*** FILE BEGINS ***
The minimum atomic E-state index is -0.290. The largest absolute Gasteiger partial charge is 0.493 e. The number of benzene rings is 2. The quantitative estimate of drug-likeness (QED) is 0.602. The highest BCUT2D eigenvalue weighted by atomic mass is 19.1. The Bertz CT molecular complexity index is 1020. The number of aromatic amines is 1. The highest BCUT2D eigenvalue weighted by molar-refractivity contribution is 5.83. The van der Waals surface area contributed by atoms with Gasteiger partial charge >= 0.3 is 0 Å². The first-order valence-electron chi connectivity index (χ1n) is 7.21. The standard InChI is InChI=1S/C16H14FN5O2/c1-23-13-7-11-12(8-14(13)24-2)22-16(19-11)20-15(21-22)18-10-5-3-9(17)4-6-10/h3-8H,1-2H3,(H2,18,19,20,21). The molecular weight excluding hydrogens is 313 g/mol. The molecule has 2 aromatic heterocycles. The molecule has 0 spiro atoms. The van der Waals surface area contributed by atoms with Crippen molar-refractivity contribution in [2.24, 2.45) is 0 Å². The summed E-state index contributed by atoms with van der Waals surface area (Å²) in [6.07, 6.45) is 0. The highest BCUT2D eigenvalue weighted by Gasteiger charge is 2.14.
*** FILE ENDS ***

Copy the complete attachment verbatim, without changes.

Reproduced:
The minimum atomic E-state index is -0.290. The largest absolute Gasteiger partial charge is 0.493 e. The number of benzene rings is 2. The quantitative estimate of drug-likeness (QED) is 0.602. The highest BCUT2D eigenvalue weighted by atomic mass is 19.1. The Bertz CT molecular complexity index is 1020. The number of aromatic amines is 1. The highest BCUT2D eigenvalue weighted by molar-refractivity contribution is 5.83. The van der Waals surface area contributed by atoms with Gasteiger partial charge >= 0.3 is 0 Å². The first-order valence-electron chi connectivity index (χ1n) is 7.21. The standard InChI is InChI=1S/C16H14FN5O2/c1-23-13-7-11-12(8-14(13)24-2)22-16(19-11)20-15(21-22)18-10-5-3-9(17)4-6-10/h3-8H,1-2H3,(H2,18,19,20,21). The molecular weight excluding hydrogens is 313 g/mol. The molecule has 2 aromatic heterocycles. The molecule has 0 spiro atoms. The van der Waals surface area contributed by atoms with Crippen molar-refractivity contribution in [2.24, 2.45) is 0 Å². The summed E-state index contributed by atoms with van der Waals surface area (Å²) in [6.07, 6.45) is 0. The highest BCUT2D eigenvalue weighted by Gasteiger charge is 2.14.